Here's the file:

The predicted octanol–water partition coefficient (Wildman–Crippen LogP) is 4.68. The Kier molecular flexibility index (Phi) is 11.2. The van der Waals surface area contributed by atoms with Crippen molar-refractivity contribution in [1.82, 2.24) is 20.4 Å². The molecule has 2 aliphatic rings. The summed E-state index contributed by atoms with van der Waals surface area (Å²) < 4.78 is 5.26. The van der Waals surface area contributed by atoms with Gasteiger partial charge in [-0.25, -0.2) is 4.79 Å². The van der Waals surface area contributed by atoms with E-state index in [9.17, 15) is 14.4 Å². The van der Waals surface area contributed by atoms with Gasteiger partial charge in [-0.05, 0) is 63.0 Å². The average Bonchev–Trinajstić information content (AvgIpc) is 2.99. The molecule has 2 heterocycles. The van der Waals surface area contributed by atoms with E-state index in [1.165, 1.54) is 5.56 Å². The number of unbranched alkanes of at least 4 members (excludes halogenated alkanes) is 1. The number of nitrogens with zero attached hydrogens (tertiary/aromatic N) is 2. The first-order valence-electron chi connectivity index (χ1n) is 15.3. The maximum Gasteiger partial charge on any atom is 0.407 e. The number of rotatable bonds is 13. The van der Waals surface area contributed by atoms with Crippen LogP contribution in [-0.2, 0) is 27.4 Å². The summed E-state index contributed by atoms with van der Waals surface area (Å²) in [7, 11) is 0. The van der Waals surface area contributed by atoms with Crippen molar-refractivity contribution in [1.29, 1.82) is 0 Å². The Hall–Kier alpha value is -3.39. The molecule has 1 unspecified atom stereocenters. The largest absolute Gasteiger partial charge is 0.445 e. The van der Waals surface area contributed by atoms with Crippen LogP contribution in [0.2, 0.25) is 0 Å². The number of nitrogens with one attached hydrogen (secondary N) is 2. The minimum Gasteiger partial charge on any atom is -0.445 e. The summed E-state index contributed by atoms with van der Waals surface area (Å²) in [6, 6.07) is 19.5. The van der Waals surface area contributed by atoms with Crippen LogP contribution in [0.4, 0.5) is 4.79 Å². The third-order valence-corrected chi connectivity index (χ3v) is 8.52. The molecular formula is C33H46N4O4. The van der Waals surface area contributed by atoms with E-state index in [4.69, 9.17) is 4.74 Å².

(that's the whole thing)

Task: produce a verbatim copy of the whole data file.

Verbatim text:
The predicted octanol–water partition coefficient (Wildman–Crippen LogP) is 4.68. The Kier molecular flexibility index (Phi) is 11.2. The van der Waals surface area contributed by atoms with Crippen molar-refractivity contribution in [1.82, 2.24) is 20.4 Å². The molecule has 2 aliphatic rings. The summed E-state index contributed by atoms with van der Waals surface area (Å²) < 4.78 is 5.26. The van der Waals surface area contributed by atoms with Gasteiger partial charge in [-0.25, -0.2) is 4.79 Å². The van der Waals surface area contributed by atoms with E-state index in [9.17, 15) is 14.4 Å². The van der Waals surface area contributed by atoms with Gasteiger partial charge in [-0.05, 0) is 63.0 Å². The average Bonchev–Trinajstić information content (AvgIpc) is 2.99. The molecule has 2 heterocycles. The van der Waals surface area contributed by atoms with E-state index in [1.165, 1.54) is 5.56 Å². The number of unbranched alkanes of at least 4 members (excludes halogenated alkanes) is 1. The number of nitrogens with zero attached hydrogens (tertiary/aromatic N) is 2. The first-order valence-electron chi connectivity index (χ1n) is 15.3. The maximum Gasteiger partial charge on any atom is 0.407 e. The number of rotatable bonds is 13. The van der Waals surface area contributed by atoms with Crippen LogP contribution in [-0.2, 0) is 27.4 Å². The summed E-state index contributed by atoms with van der Waals surface area (Å²) in [7, 11) is 0. The van der Waals surface area contributed by atoms with Crippen molar-refractivity contribution in [1.29, 1.82) is 0 Å². The Hall–Kier alpha value is -3.39. The molecule has 1 unspecified atom stereocenters. The largest absolute Gasteiger partial charge is 0.445 e. The van der Waals surface area contributed by atoms with Crippen LogP contribution in [0.2, 0.25) is 0 Å². The number of nitrogens with one attached hydrogen (secondary N) is 2. The minimum Gasteiger partial charge on any atom is -0.445 e. The summed E-state index contributed by atoms with van der Waals surface area (Å²) in [6, 6.07) is 19.5. The van der Waals surface area contributed by atoms with Crippen LogP contribution in [0.4, 0.5) is 4.79 Å². The third-order valence-corrected chi connectivity index (χ3v) is 8.52. The molecular formula is C33H46N4O4. The van der Waals surface area contributed by atoms with E-state index in [4.69, 9.17) is 4.74 Å².